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Joe Mauer and Free Agency

Posted By R.J. Anderson On August 31, 2009 @ 7:48 pm In Daily Graphings | 42 Comments

Google the phrases “rosterbation” + “Joe Mauer” and you’ll get 106 results ranging from White Sox to Giants to Orioles links. Everyone wants a piece of the Mauer pie and nobody believes the Twins can afford to re-sign him following next season. Well, nobody but the Twins themselves.

Will the Twins be able to afford Mauer?
“Yeah, we can afford him,” team President Dave St. Peter said.

Whether that is lip service or not is irrelevant at this point. Let’s look at just how much the MVP candidate could be worth after next season.

Please note: this is a conservative estimate, so make adjustments as you see fit. First we have to project his WAR for next season. Figuring Mauer will be worth about 7 WAR, you get figures of 7, 6, and 3 WAR over the last three years. If you simply do a straight mean of the sample, you’d project a little over 5 WAR for Mauer, which leaves you with a 6.3 win player hitting free agency.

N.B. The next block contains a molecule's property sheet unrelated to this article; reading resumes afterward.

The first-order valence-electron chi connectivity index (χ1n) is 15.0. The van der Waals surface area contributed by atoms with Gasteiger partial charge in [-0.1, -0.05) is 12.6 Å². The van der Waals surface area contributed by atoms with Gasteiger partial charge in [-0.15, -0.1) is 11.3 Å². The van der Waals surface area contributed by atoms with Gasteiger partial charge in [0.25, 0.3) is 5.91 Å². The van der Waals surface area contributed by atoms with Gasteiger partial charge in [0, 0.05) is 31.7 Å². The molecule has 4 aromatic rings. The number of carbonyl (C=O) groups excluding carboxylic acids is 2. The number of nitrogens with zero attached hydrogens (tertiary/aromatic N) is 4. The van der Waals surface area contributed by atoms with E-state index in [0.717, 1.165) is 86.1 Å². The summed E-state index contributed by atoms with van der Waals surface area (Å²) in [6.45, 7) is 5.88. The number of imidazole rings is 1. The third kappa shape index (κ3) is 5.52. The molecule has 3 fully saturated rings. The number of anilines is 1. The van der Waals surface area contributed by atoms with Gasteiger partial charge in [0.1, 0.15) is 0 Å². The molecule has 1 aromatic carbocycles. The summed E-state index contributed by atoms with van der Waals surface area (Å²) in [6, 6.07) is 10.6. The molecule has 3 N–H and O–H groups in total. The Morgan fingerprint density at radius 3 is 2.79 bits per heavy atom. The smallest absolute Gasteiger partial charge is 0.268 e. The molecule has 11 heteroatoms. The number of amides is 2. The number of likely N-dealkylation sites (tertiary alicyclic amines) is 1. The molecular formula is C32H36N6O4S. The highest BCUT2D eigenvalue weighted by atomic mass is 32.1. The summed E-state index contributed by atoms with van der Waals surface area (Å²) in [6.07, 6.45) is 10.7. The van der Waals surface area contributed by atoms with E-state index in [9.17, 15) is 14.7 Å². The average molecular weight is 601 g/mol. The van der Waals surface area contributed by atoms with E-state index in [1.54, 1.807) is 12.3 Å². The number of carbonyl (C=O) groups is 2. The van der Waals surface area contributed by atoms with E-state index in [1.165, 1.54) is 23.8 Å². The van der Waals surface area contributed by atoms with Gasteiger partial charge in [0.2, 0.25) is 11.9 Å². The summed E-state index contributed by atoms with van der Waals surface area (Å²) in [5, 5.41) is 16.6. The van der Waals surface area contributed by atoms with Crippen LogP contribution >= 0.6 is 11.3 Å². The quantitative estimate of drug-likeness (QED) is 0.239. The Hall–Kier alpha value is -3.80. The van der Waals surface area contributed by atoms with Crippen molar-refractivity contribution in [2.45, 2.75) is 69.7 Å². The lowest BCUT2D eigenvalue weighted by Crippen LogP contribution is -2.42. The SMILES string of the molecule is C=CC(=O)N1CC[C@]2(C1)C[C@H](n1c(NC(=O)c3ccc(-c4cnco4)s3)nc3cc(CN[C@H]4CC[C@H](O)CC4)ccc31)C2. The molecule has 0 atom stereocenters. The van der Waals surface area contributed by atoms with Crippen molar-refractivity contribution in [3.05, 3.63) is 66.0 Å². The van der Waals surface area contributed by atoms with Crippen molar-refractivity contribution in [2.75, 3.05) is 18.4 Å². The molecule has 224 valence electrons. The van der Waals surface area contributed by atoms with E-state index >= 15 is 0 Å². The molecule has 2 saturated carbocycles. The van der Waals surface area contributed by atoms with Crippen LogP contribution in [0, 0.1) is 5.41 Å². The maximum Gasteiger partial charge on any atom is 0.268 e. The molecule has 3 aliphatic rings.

We know Mauer 27 next April and 28 the year afterwards, meaning teams will be paying for his age 28 season and onwards. The per win cost will be approximately 5.3 million at this point, so if you assume Mauer will be worth about 6 wins in 2011, his starting price is 32 million. Now the wild card involved is whether Mauer will stick at catcher. If not, his value takes a hit by moving elsewhere, whether it be third or first base, a corner outfield spot, designated hitting, whatever it is, Mauer will automatically lose positional value. On the bright side, he won’t have the toll inflected on him anymore which should help his offensive game.

So let’s say Mauer is worth 6 WAR in 2011 and aggressively loses 0.5 WAR in every season thereafter and some team signed him for six seasons, taking him from age 28 through 33. For a long-term deal Mauer takes a 5% discount and his worth would be an annual rate of 30 million per season. If Mauer gives Minnesota a 5% loyalty discount, we’re still talking around 170 million. That’s a lot of money for anyone, even Minnesota with a new ballpark in tow.

The Twins know their finances better than I would, but unless Mauer really loves the area and takes a team friendly deal, I’m not sure they can meet his market value, and maybe you could argue they shouldn’t given the risks associated with being a catcher.


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